I fell in love with film in 2010. Those who know me might have already heard the story countless of times; of how I picked up a film camera (a Cosina CT1-Super) for all of $20; of how my heart pounded as I clutched the little disc containing my scans of the first roll of film; of how I impatiently peered at the tiny contact sheet that photo labs provided with the disc, slotted inside the jewel case.
I try to take photographs to try to pay my dues. Sometimes I try to make videos to try to make my ends meet. I touch my DSLR so much that it feels like going to work. Don’t get me wrong, I love it but shooting for others and shooting for myself are two entirely different entities. Film offers an escape route for me. It lets me feel more. It lets me soak in the feeling and the experience, rather than be concerned of getting that perfect photograph (as if such a thing even exists). I become acutely sensitive and hyperaware of the surroundings; of little pockets of light making a rare guest appearance for all but 5 seconds, of the disappearing silhouettes as the heavy cotton wool in the sky takes a private moment with the orange orb.
Liu Yuhong would understand. After all, he has amassed over the years hundreds of cameras. He has a deep knowledge of the technical know-how and has an undying passion in sharing his love for film. I was fortunate to meet him when I was an unofficial, unregistered ‘member’ of the SMUSAIC (a photography society). He has not only the gear but also the thirst to make beautiful photographs. I stumbled upon his tribute to Old Places in Singapore some time back and have been wanting to do a feature on it.
Tell everyone a bit about yourself.
I’m pretty much a quarter-photographer, one-eighth collector, one-eighth chronic wanderer and half a student (that includes running the photography society – SMUSAIC, hunting down good food and running to lose fats). Yes, too many hats to wear while trying to catch up on sleep!
Everyone has their own unique reasons to shoot in film. What’s yours?
Letting the cat out of the bag… I started shooting on digital when I got hooked onto photography 9 years back. During those days, having a DSLR slung over your neck was a cool thing. One fine day, I picked up a set of manual-focus Nikkor glass, and that was my turning point – Analogue became my new love. I remembered my first roll being a Velvia 50. Till today, I blame it for throwing me off the chair and spending more money of film each day.
To slow things down a little, I shoot mainly on film these days. Off the record – My digital cameras are now ‘lens testers’. Of course, they are great technological wonders, but nothing can quite replace clockwork-like mechanical perfection on analogue cameras. Films are also more challenging to shoot with, but the excitement seeing images crystallize in front of my eyes and the sheer satisfaction of a good print keeps me going.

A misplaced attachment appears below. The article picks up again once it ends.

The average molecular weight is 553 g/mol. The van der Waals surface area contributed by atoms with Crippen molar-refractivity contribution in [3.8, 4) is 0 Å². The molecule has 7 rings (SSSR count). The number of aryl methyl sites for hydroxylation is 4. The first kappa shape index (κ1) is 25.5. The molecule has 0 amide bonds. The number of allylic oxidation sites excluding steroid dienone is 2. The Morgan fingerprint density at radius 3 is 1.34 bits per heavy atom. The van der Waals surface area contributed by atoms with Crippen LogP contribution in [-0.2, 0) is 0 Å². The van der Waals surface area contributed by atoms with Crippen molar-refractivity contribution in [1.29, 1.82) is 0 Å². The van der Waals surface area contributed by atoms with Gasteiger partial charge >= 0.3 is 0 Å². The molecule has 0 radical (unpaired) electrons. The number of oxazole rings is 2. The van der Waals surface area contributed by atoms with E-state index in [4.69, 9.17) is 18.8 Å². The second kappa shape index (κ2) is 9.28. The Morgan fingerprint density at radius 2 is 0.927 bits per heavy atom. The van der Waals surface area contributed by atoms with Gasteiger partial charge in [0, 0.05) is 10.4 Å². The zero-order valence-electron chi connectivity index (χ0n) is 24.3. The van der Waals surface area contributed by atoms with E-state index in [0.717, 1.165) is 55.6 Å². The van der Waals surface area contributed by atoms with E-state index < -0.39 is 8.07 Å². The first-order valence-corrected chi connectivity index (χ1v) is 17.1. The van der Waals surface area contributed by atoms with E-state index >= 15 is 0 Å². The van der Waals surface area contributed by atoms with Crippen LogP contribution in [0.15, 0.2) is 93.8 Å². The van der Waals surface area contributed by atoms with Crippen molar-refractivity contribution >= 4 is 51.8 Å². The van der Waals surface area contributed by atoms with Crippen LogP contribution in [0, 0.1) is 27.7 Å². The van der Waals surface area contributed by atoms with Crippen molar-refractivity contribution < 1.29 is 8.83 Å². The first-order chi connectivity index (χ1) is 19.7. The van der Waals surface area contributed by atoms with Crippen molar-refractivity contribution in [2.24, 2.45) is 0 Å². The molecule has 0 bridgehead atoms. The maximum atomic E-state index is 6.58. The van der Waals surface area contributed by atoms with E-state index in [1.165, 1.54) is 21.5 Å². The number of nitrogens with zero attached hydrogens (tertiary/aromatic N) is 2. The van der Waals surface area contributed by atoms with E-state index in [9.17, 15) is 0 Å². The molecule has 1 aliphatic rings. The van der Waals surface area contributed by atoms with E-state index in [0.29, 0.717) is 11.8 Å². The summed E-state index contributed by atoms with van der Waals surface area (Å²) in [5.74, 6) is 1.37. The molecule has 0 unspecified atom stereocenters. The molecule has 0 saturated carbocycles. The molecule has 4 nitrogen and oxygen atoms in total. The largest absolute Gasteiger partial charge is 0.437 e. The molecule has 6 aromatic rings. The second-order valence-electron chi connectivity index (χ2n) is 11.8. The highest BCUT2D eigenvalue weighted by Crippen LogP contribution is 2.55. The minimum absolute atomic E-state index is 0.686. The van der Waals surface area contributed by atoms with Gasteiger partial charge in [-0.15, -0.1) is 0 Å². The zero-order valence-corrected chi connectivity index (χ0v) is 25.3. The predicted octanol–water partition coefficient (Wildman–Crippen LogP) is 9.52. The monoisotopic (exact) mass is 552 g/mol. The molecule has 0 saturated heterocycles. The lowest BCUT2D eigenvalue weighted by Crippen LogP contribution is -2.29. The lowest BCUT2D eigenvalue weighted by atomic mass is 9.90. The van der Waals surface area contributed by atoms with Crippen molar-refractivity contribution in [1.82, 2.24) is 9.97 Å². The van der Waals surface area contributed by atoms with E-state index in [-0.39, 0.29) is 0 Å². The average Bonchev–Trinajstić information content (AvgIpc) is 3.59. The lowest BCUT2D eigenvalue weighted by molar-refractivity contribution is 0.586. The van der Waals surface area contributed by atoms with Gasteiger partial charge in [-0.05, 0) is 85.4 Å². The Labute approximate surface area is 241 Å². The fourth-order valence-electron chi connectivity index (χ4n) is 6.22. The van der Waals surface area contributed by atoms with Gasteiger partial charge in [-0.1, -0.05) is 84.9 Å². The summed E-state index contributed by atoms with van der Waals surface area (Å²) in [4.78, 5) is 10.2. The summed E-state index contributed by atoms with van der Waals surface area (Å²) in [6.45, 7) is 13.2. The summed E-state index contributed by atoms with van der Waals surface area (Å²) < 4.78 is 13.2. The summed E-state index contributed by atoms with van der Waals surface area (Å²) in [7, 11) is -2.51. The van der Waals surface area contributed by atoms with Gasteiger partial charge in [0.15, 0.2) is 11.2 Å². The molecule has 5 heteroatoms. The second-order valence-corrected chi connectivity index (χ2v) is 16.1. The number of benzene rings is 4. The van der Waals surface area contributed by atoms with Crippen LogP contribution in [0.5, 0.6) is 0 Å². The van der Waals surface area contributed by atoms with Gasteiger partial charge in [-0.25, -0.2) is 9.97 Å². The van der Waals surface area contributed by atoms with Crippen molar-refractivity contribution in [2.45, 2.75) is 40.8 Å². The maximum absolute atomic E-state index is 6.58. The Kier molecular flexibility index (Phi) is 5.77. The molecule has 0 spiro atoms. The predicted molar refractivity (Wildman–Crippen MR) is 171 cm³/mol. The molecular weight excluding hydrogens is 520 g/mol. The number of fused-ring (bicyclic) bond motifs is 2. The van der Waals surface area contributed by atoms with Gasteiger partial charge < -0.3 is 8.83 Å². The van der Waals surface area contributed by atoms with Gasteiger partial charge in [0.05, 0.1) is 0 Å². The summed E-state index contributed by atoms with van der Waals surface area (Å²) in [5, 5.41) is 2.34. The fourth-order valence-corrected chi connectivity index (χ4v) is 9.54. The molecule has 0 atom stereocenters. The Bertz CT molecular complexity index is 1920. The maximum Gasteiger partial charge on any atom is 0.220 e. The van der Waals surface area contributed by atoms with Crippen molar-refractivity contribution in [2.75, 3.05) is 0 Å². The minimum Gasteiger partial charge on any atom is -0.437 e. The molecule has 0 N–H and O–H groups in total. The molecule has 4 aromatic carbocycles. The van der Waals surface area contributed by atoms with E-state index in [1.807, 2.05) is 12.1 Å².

On books and good reads…
If you have spare change after buying film, save them up and buy photography books. You can hardly go wrong with them — this day and age of digital media, good prints are hard to come by, and the closest you can probably get is either buying a book or visit the galleries (again, there aren’t many galleries devoted to photography locally!) Nothing beats looking at photographs that are not made up of pixels; you just have to try to know what I mean. In case you’re wondering I’m flipping very slowly through the pages of Sam Abel’s and Bruce Davidson’s books lately.
On formal photography school…
I would very much agree with the common belief that photography comes with practice, practice and more practice. The first hundred rolls are crap; if you keep changing lenses; you’re probably not good enough; if the photos aren’t good enough, you’re not close enough… the list goes on. I think if you try believing each of the famous quotes by the many teachers, dead and alive, it will be more effective than pursuing a formal education in photography. On the other hand, learning art fundamentals, history and the environment for you to do nothing but everything related to photography could very well be a life-changer – something I’d definitely not mind trying!
What I like to shoot…
I love shooting people and places (read street and land/cityscapes). The voyeur (less the sexual-sadism) in me makes me want to explore and follow the footsteps of strangers, go to places and of course, eventually documenting them on emulsion!
How many cameras have you been in possession of?
If I say I don’t count, most wouldn’t believe. I should say I chose not to count – the awareness will let the pragmatic thoughts take over, and that will be the end of any collection. And who says collectors are rational? I’m crazily irrational. LOL. (note from derek: do check out his facebook album “crate of apples”)
Tell us more about the album you entitled Old Places.
They say collectors are ‘packaged’ hoarders – I’m no different. If I could, I would very much want all the iconic buildings / playgrounds / coffee shops etc. to stay forever. Singapore’s fast changing cityscape has got to be documented for the next generation, for our reminiscence in the future. That’s how the album Old Places came about.
Things come and go, but film is forever (RIGHT?!) So shooting these places on film will at least ensure some permanence in them!
Which iconic structure/building did you have the most connection with?
The old playgrounds filled with sand pits and Peranakan houses are some of my favourites. I’ve always dreamt of staying in one of them, with a retro swing in the front-yard and a lily pad at the airwell!
Do you think film is here to stay?
If only it was up to me to decide… let’s just keep our fingers crossed that “FILM IS FOREVER” stays true FOREVER.
Yuhong is currently working on his website to showcase his body of work. You can see his other work on Facebook and Instagram.